A unique Fastback prototype is expected to set an auction record for a Triumph Stag when it goes under the hammer at the Goodwood Members’ Meeting.
Only three Stag Fastback prototypes were built, two designed by the Italian Giovanni Michelotti, and a third by Triumph’s in-house stylist, Les Moore. The plan was to sell the Fastback alongside the standard Stag, but the project was shelved in September 1970, rendering the cars obsolete.
Michelotti’s cars were scrapped, but Moore’s part-finished Fastback was developed into a running car by Canley’s engineering department, with the work completed in March 1971. It was registered for road use soon after and driven by a British Leyland director.
There are several possible reasons why Triumph canned the project. One is that the company was reeling from the warranty claims for engine problems following the June 1970 launch of the convertible. Another is that Triumph feared it would steal sales from the drop-top version.
Whatever the reason, the Stag Fastback represents another missed opportunity for the British car industry.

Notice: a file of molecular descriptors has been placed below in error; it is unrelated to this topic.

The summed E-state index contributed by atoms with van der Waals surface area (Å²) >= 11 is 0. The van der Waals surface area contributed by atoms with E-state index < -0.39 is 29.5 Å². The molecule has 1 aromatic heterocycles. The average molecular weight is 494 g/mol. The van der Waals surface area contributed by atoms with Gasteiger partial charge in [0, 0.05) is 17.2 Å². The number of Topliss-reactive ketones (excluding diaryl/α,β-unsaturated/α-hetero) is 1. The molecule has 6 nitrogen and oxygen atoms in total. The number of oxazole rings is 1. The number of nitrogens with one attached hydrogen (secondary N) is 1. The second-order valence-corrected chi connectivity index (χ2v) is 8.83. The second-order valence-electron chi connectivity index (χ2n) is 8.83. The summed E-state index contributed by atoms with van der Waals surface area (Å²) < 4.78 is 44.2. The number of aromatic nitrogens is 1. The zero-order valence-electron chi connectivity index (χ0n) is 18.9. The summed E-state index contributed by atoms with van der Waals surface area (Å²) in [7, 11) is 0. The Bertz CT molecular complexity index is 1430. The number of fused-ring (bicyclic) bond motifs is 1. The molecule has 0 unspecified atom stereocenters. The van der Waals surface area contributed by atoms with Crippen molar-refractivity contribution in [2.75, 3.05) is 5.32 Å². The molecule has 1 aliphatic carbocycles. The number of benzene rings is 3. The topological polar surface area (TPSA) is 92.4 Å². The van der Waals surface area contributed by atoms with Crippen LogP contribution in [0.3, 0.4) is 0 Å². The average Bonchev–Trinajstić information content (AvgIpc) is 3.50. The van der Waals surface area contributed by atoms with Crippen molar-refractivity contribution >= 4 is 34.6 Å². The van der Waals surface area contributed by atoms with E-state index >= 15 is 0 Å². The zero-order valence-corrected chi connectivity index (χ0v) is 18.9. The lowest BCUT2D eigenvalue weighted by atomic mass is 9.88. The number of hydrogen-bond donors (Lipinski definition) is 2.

Danny Hopkins drove ‘PAE 755’ for Practical Classics magazine and said: “In every important respect this Stag does not feel like a one-off. It feels production ready, which makes it all the more surprising that that readiness was never acted upon.”
Chief engineer Spen King, who had given initial approval to work on the Fastback project said: “I thought it was a nice sensible car, much more useful than an ordinary Stag.”
Following its time as a work hack for BL, ‘PAE 755’ fell off the radar until being discovered in 1985 by Alan Hart. A two-year restoration followed, before the car was displayed at several classic car shows, including the Cartier Style et Luxe concours at the Goodwood Festival of Speed.
Another restoration followed in 2016, this time by Stag specialists E J Ward of Leicester. Its condition is described by the vendor as “excellent”, with the odometer showing just 48,000 miles from new.
How much will it fetch at auction? The current record stands at £34,875 for a 1977 example, while the Hagerty Price Guide quotes a figure of £34,100 for a 1971 convertible.
But this is no ordinary Stag, so it’s likely to fetch considerably more. Bonhams has listed it with a pre-auction estimate of £50,000 to £80,000 – you wouldn’t bet against it doubling the record, especially if two bidders are in the mood for hunting a rare Stag…